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"Short stories and travel reports from my life adventures around the globe".

Travel Report: Jim Thompson House, Bangkok.

Jim Thompson House Thailand.

Jim Thompson House, Bangkok.

Cover photo courtesy of D Ramey Logan.

——

April 2015. I do hope, at the very least, that my series on Bangkok changes a few minds about the Thai capital. Time and time again I hear the same thing from travellers. That there’s “nothing to see” and that it’s “not the real Thailand!”

I find this especially irksome because a) it’s complete rubbish and b) this highly authentic “real Thailand” people talk about usually involves getting stoned on some island beach. Each to their own I suppose.

Hopefully, by the end of the series, I will have put forward nine solid reasons to include the Thai capital in any cross-country trip around The Land of Smiles. Of these spots, I particularly loved Bangkok’s beautiful and fascinating museum on the life and times of a man called Jim Thompson.

Jim Thompson House in Bangkok.

Jim Thompson House, Bangkok.

Prior to arriving at the house, I knew only the basics about Jim Thompson. Chiefly that he was a hugely successful American businessman who, in the words of Time Magazine, “almost singlehandedly saved Thailand’s silk industry from extinction”.

Indeed one of the first things you’ll see when you enter the compound is a pair of local women weaving in the main courtyard. “Welcome to Jim Thompson House!” sang one of the ladies with a pristine smile.

Visit Bangkok The Jim Thompson House.

Jim Thompson House, Bangkok.

Fascinatingly, the museum tells Jim’s story within the actual residential compound he called home in Bangkok. Yup, this is the traditional wooden Thai house Thompson had custom made in 1959. And where he lived, on and off, until his mysterious disappearance in 1967.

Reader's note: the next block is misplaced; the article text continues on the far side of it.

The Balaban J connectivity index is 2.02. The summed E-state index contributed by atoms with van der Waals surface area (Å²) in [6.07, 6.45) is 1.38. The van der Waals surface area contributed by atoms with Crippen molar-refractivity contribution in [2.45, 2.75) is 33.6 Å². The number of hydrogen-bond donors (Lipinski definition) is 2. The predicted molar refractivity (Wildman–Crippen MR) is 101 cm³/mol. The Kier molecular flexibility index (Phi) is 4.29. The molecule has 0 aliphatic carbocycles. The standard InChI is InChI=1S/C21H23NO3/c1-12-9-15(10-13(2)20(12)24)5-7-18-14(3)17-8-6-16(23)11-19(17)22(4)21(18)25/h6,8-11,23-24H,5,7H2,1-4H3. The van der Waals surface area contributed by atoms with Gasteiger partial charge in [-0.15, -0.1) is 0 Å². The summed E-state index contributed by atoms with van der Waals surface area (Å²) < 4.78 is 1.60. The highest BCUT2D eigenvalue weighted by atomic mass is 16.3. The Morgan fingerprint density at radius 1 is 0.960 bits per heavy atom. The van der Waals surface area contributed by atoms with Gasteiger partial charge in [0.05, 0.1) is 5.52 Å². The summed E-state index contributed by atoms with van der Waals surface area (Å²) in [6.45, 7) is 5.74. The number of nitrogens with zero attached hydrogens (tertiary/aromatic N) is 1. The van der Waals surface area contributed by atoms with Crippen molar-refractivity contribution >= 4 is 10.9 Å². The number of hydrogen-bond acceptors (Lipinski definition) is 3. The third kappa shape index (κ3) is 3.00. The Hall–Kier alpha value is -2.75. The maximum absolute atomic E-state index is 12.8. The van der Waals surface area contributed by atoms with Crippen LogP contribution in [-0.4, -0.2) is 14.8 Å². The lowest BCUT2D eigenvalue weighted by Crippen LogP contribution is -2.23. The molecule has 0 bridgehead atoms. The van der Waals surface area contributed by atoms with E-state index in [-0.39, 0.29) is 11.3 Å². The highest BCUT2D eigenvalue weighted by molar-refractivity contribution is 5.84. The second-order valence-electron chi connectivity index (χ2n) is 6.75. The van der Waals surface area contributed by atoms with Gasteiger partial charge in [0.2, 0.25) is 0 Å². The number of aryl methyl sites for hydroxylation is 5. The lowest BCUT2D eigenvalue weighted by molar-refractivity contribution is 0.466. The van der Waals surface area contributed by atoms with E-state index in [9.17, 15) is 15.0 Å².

Jim Thompson House, Bangkok.

Traditional wooden Thai building Bangkok

Jim Thompson House, Bangkok.

To visit the Jim Thompson House you have to take a guided tour. The interior is, they say, largely as he left it before he disappeared off the face of the Earth.

It’s also stuffed with the antiques and rare Asian art he passionately collected throughout his life. Hence they don’t want people poking around unsupervised. Moreover, they aren’t keen on photography while touring the interior.

Visit Jim Thompson House Bangkok.

The Jim Thompson House, Bangkok.

Out in the compound our guide gave us a potted history of Jim’s amazing life. Born in Greenville Delaware in 1906, he graduated from Princeton in 1928 before representing the United States in the 6-metre Sailing Event at that year’s Summer Olympics. He later studied architecture in Pennsylvania, though never completed his degree.

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Nevertheless, by the 1930s he was working in New York designing fancy East Coast homes for the renowned company Holden, McLaughlin & Associates.

Come 1940 Jim had grown weary of the job, thus he chose to turn his back on a promising career to join the Delaware National Guard. This soon led to an undercover position with the Office of Strategic Services, an institution that eventually became The CIA.

Jim Thompson House Bangkok.

Jim Thompson.

During the Second World War, Jim worked on numerous intelligence projects around North Africa, Sri Lanka and, at the war’s end, Thailand. According to friends and family, he instantly fell for Bangkok’s rough charms. As a result, following his discharge from the military, he returned to the Thai capital in 1948 to form The Thai Silk Company.

“Silk in itself possesses a great deal of glamour.

It has an aura of exotic mystery and richness about it” – Jim Thompson.

Jim Thompson The Thai Silk King.

Jim Thompson House, Bangkok.

From humble beginnings the business rapidly grew, leading to a huge coup in 1951. This was when Hollywood designer Irene Sharaff employed Jim’s silk for the costumes of the hit movie The King and I. Sharaff subsequently won an Academy Award and people started calling Jim the “The Silk King of Thailand”.

The King and I movie 1956.

A game changer for Jim Thompson.

When Jim found fame and fortune he quickly set about designing his dream home. Impressively, he managed to source six nineteenth century wooden buildings from around the country, which he then transported to Bangkok.